Ohio agriculture director Robert Boggs: At the grassroots, telling it like it is


SALEM, Ohio – Shortly after Robert Boggs of Ashtabula County took over as director of the Ohio Department of Agriculture earlier this year, he got an order from the governor.
“‘There’s no agriculture in Columbus,’ he told me,” Boggs said. “Get out to the counties and get to the grassroots.”
So that’s exactly what Boggs is doing, following a personal mission to attend 30 of the state’s county fairs by the end of the season. During his 24th stop last week at the Canfield Fair, Boggs let farmers pick his mind on important agricultural issues.

On animal cruelty and CAFO lawsuits:
The department of agriculture supports and encourages production of food animals in a safe manner, Boggs said.
“We’ve asked that when there’s a bad actor out there, we don’t defend them. We need to cleanse the [livestock] industry of bad actors; we have to do a good job at that.”
Boggs’ mission, too, is to engage neighbors who complain about odor or flies at large CAFO operations, or even family farms.
“Whenever [ODA] gets a complaint against a CAFO, I offer to visit the farm with [the complainant] and see if we’re doing the right things. So far, I’ve not had anyone take me up on that,” he said.

On spreading the message of agriculture:
“Producers are so great at producing, but bad at telling their stories. We’ve got a big education project ahead of us. We all have to be telling the same story!”
Since his run as agriculture director, Boggs has pushed to form relationships with Ohio State’s ag college dean Bobby Moser and various farm group leaders. And while he admits he knows some of those farm groups have differing opinions on matters, there’s one common ground: “Let’s talk about the things we agree on.”
“Ag has to speak in a united voice. It’s generally an easy sell, but people will believe whatever someone else is telling them if you’re not [telling them your side].”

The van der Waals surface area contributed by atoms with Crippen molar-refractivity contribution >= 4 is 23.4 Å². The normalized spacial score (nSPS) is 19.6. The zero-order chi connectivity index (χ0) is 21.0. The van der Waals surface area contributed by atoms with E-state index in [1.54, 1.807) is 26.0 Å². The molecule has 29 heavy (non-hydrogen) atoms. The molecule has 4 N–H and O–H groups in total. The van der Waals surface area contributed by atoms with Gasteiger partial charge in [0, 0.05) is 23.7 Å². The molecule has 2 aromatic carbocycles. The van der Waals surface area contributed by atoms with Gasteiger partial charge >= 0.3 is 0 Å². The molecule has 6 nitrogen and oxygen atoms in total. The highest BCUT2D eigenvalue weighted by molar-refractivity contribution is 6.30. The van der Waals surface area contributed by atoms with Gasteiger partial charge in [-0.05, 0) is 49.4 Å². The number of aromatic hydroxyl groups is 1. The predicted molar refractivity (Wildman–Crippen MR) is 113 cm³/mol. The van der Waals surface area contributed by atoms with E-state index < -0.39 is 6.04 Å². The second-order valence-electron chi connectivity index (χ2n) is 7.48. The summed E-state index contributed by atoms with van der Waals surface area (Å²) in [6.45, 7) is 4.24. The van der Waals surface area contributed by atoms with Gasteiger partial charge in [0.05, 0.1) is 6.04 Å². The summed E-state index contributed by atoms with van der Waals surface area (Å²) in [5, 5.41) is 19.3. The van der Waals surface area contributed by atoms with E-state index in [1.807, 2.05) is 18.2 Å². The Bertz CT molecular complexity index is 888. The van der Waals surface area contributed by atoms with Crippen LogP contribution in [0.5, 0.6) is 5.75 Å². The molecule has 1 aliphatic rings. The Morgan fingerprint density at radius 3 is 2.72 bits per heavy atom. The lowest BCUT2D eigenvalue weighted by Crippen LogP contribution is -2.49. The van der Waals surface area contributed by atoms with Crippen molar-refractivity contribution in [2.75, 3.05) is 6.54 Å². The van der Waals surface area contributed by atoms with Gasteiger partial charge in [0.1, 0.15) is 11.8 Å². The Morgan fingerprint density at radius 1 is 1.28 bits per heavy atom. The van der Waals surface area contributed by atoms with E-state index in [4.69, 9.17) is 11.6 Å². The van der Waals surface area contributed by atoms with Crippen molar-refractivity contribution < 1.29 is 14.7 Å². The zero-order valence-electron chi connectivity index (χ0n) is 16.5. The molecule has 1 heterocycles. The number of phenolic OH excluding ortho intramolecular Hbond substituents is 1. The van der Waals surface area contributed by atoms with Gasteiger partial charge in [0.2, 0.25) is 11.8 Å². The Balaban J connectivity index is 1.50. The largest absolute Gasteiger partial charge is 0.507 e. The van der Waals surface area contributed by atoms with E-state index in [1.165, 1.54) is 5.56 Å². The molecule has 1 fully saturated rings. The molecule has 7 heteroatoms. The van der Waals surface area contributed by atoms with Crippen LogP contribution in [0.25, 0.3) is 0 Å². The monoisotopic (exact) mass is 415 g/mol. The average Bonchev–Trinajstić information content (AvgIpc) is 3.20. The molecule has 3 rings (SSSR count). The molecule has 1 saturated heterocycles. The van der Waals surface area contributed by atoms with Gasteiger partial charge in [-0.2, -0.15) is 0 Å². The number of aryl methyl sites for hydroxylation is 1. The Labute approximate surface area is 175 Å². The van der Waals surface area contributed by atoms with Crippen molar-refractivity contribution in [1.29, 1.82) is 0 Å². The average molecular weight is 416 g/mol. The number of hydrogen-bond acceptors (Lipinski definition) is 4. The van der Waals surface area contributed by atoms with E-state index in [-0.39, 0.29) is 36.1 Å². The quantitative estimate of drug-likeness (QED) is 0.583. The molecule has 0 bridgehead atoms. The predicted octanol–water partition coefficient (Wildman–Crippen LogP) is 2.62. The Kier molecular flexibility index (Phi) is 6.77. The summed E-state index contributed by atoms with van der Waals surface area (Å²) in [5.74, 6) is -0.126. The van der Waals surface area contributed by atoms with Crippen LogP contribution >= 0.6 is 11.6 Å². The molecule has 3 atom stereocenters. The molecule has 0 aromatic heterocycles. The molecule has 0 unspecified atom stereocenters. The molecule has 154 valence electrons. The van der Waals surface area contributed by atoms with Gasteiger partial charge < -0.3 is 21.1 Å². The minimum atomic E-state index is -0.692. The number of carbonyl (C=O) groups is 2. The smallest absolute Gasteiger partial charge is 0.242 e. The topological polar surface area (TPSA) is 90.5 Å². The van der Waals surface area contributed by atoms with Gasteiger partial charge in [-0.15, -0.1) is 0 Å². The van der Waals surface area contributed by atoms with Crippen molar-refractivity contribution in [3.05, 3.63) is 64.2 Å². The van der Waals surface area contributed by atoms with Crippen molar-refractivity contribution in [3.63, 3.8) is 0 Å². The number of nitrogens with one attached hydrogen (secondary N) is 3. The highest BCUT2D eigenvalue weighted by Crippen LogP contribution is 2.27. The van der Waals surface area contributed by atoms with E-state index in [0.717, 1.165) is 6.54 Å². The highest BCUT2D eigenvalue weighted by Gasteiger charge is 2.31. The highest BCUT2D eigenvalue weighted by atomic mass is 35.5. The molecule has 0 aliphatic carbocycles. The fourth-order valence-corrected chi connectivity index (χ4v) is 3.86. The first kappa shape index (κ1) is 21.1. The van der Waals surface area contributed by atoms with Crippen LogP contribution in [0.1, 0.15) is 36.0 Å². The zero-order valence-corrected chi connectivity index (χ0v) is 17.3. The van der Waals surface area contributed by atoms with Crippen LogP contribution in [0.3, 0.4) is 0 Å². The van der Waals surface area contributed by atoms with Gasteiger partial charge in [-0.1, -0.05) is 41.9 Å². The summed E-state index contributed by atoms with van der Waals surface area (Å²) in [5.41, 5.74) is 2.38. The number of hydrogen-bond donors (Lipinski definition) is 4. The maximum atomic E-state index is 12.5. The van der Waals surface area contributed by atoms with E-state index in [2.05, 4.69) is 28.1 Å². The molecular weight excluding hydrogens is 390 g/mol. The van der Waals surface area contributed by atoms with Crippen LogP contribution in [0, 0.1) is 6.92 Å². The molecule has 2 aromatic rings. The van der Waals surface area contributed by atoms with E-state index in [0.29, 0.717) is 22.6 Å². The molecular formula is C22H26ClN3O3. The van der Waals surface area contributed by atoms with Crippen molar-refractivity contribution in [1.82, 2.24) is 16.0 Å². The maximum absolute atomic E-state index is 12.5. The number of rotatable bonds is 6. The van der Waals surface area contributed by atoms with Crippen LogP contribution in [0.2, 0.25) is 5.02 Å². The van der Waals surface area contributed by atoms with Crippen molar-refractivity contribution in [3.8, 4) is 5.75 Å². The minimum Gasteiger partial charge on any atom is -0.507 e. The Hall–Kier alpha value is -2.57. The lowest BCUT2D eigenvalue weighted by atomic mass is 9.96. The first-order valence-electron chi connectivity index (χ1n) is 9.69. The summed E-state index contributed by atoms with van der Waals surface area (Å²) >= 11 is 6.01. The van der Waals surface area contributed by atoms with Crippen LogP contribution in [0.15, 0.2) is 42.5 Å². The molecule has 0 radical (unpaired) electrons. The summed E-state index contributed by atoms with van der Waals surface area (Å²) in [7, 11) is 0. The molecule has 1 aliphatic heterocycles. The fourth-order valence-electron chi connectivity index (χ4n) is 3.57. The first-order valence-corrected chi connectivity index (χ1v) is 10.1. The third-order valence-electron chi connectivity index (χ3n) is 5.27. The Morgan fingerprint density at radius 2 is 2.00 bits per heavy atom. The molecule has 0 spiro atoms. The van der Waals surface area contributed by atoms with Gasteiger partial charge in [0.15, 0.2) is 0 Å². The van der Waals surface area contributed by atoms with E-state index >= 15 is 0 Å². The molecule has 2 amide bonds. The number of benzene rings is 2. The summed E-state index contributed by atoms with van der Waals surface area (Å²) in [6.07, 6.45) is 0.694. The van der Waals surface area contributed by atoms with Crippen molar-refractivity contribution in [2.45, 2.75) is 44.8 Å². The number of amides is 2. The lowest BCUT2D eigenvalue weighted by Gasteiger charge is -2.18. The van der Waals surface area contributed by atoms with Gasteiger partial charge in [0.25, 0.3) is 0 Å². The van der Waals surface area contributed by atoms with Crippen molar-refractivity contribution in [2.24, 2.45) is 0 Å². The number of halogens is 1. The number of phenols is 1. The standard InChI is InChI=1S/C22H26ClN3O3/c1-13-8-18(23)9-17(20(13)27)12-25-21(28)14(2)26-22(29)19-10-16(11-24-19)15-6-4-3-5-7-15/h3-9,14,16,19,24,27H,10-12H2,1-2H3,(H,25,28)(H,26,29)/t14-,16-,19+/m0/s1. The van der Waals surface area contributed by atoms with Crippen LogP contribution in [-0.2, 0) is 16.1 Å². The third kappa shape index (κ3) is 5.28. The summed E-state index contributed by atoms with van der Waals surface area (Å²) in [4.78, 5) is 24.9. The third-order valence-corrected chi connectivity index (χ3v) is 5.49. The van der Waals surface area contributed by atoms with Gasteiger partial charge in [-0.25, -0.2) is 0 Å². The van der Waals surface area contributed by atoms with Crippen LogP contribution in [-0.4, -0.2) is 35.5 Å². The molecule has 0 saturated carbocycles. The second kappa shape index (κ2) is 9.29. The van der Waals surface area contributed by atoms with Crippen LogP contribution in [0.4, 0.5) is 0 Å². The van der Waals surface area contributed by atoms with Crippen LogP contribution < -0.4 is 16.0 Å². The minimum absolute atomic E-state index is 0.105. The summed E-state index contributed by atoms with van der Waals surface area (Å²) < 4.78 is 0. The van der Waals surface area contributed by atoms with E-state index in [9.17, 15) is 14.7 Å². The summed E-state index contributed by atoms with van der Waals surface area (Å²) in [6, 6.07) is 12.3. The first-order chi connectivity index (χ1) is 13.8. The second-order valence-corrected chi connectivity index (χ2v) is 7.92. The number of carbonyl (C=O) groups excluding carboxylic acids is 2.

On biomass and biofuels:
“I feel so good to be director of agriculture right now during this biorevolution, a time that will completely transform agriculture, both for better and for worse.”
Boggs said Ohio is likely to have its first ethanol production plant up and running by the end of the calendar year.
“And if we’re lucky, by the time the 2008 Canfield Fair rolls around, we’ll be looking at six to eight plants in Ohio producing 300 million to 400 million gallons of ethanol every year.”
Boggs also said Ohio’s leaders are “doing all we can to let Ohio base its biofuels on many sources, not putting all our eggs in one basket.”
Boggs said there’s not a county in Ohio that lacks enough biomass to make a local economic impact.

On ethanol use:
“It doesn’t do us any good to produce the stuff if we don’t have a distribution system in place, now does it?”
Boggs said the state is looking at offering several million dollars in inducements to get retailers to switch tanks and allow ethanol’s widespread availability.
That will likely happen on a regional basis, likely beginning in the populated northeastern Ohio region and the Columbus area.
“We’ll definitely not build it overnight.”

On emerald ash borer:
The entire state of Ohio is currently part of a federal quarantine to slow the spread of the devastating emerald ash borer. However, on the state level, not all counties are quarantined.
“We don’t plan to quarantine counties with no evidence of the borer.”
“I’ve got a friend in Lake County, a horticulture operation, and he’s got 75,000 ash trees he can’t move or do anything with. It’s definitely a problem.”

On raw milk:
“It’s the administration’s position we will permit sales of raw milk in a very restricted fashion, but the herds must be inspected to keep consumers protected. We will not support unfettered rights [to sell raw milk.]”

On animal identification:
“Within a decade, I feel we’ll have a national program in place. Voluntary premises registration, nothing more.”

On the future of agriculture in Ohio:
“I get questions: ‘Is there enough room for my son or daughter in agriculture?’ I say absolutely, but it might not be the same type of ag as what mom and dad did.”
Boggs said there’s statistics that show Ohio still doesn’t produce enough eggs or goat meat to fulfill demand, so there’s opportunity there.
“Open your mind. Those who do will be successful.”
(Reporter Andrea Zippay welcomes feedback by phone at 800-837-3419 or by e-mail at azippay@farmanddairy.com.)


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